FOMO, or the fear of missing out, has become an increasingly popular acronym of late, joining the ranks of QE, POMO, ZIRP and NIRP in the everyday vernacular of people in financial markets.
In the investment world, FOMO is about spurring people to make investment decisions quickly, and some times irrationally, based on the premise that if they don’t act now they’ll regret their inaction in the future.
While FOMO has been seen in many markets around the world, it is particularly prevalent in China.
One only has to look at the huge surge in China’s stock market in the early parts of 2015 to see just how powerful the fear of missing out can be. Even with valuations that were approaching stratospheric levels, investors were clambering over themselves to buy any stock that they could, especially those whose upside momentum was the greatest.
Regardless of fundamentals, it was only going higher, leading to enormous market gains almost each and every session. It was a no brainer, so it seemed.
That worked well until June 12. From that date the market began to fall, leading those who were previously gripped by FOMO to become gripped with FOBL, or the fear of being long.
In the end the benchmark Shanghai Composite index slumped by close to 50% in a little over two months, some other mainland indices even more, leaving many investors nursing hefty losses.
But FOMO has now returned, only in a different market.
The property market.
With the stocks still in a funk and China’s central bank, the PBOC, continuing to add to monetary stimulus, speculative forces, at first small, are now snowballing out control.
FOMO is back, and it’s driving ridiculous property price increases in some of China’s largest cities.
Take Liu Yihui, a 35-year-old civil engineer, as a prime example of what FOMO can do to an individual.
According to Bloomberg, Liu liquidated his stock market investments after losing 40% in the market rout last year, and used the proceeds, along with an additional mortgage, to buy a 5 million yuan (US$763,464) apartment in the southern Chinese metropolis of Shenzhen.
Prices for new homes in the city increased by more than 50% in the year to January, making price gains in the likes of New York, London and Sydney seem like chump change in comparison.
“People are a bit crazy in this market, but what can you do?” Liu told Bloomberg. “Stock returns were terrible, so I made up my mind to put my money in real estate.”
Liu is clearly not alone when it comes to property investment.
In a research note released by HSBC’s China research team, led by Zhi Ming Zhang, the speculative price surge seen in Shenzhen is now being felt in other major Chinese markets, fueled in part by continued monetary policy stimulus and record bank lending in January.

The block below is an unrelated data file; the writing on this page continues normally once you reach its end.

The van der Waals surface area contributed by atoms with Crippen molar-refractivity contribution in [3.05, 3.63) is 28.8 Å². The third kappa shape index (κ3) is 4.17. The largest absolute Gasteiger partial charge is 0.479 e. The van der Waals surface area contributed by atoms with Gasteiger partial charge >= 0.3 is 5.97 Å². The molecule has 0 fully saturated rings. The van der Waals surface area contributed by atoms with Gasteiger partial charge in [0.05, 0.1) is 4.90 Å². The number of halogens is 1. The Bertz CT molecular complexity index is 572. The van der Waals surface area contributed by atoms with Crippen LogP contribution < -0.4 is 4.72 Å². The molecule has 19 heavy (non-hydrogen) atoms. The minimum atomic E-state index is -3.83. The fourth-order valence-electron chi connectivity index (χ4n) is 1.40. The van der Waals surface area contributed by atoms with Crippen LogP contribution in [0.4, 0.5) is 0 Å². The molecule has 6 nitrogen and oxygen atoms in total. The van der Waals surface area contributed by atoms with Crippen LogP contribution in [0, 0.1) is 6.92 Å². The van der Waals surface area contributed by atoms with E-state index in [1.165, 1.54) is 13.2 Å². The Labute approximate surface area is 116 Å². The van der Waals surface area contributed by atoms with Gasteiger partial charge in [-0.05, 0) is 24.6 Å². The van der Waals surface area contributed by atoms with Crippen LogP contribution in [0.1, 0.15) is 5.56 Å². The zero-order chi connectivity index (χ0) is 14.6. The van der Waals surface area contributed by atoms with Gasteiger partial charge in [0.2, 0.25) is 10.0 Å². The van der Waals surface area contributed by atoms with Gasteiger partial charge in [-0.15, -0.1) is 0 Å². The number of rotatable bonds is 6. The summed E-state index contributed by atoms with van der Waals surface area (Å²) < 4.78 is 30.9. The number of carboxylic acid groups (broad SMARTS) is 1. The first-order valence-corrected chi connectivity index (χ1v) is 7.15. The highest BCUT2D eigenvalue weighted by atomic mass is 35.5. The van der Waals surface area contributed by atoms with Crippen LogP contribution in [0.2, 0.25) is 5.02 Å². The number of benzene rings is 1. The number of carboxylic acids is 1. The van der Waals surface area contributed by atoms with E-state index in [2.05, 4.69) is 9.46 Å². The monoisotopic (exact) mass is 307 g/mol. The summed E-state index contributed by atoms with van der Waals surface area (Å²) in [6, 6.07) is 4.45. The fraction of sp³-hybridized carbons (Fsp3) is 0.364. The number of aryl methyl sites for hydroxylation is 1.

“The credit growth has fed into rising asset inflation, notably in property prices and especially those of first tier cities,” says HSBC. “Following Shenzhen’s lead from last year, Shanghai’s residential property prices rose 24% during the first two months of the year. There are signs that speculative forces are at play, aided by the credit boom, a flourishing shadow banking sector and P2P (person-to-person) financing.”
A rise of 24% in two months puts the world’s hottest property markets in developed nations like Vancouver, London, New York and Sydney to shame.
Yes FOMO is spreading, as demonstrated in HSBC chart below that tracks house prices in Shenzhen and Shanghai by square metre.
Not only are property prices heating up, like any market driven by speculative forces, buyers are finding ever-more inventive ways to finance their investment.
One example is Lianjia, a large real estate agent. According to local media, the agent provided home buyers with private loans to make the down-payment that are raised through online P2P products. In this way the buyers are able to secure a much higher leverage ratio than with a normal bank mortgage, making the cost of speculation much lower.
Social media and web-based financing channels are also fuelling speculation in the property market. Products started to emerge during 2H 2015 that pool individual investors’ money in order to participate in purchases of residential and even commercial projects. For example, on pinfangwang.com.cn, translated as “fighting for a house.com”, the minimum investment to participate in these “pool purchase” products can be as low as RMB1,000, or around US$D160.
Products of these kinds effectively package property investment as a form of asset backed securities. While they significantly lower the entry barrier for property investment, a lot more retail investors are exposed to the risk of a market correction and the property risk is spread to the shadow banking sector.
We are seeing increased leverage and loose lending standards in what is a largely illiquid market.
Despite the risks, investors don’t appear to be perturbed. Far from it. Indeed, some have actually been losing sleep due to fears of missing out on a piece of the action.
Yao Peirong, a 61-year-old Shanghai retiree, is one investor whose sleeping patterns have been interrupted by surging prices in his local neighbourhood on the outskirts of Shanghai, one hour outside of the city centre.
According to Bloomberg, Yao bought a two-bedroom apartment there for 6.6 million yuan on February 19, borrowing 300,000 yuan within an hour after his first viewing to secure the purchase with a deposit.
“I couldn’t sleep,” Yao told Bloomberg. “Home prices in this neighborhood have jumped almost 11% since two weeks ago.”
A 61-year old retiree leveraging up to buy a two-bedroom apartment costing more than US$1 million, spurred on by FOMO after property prices rose 11% in just two weeks.
What could possibly go wrong?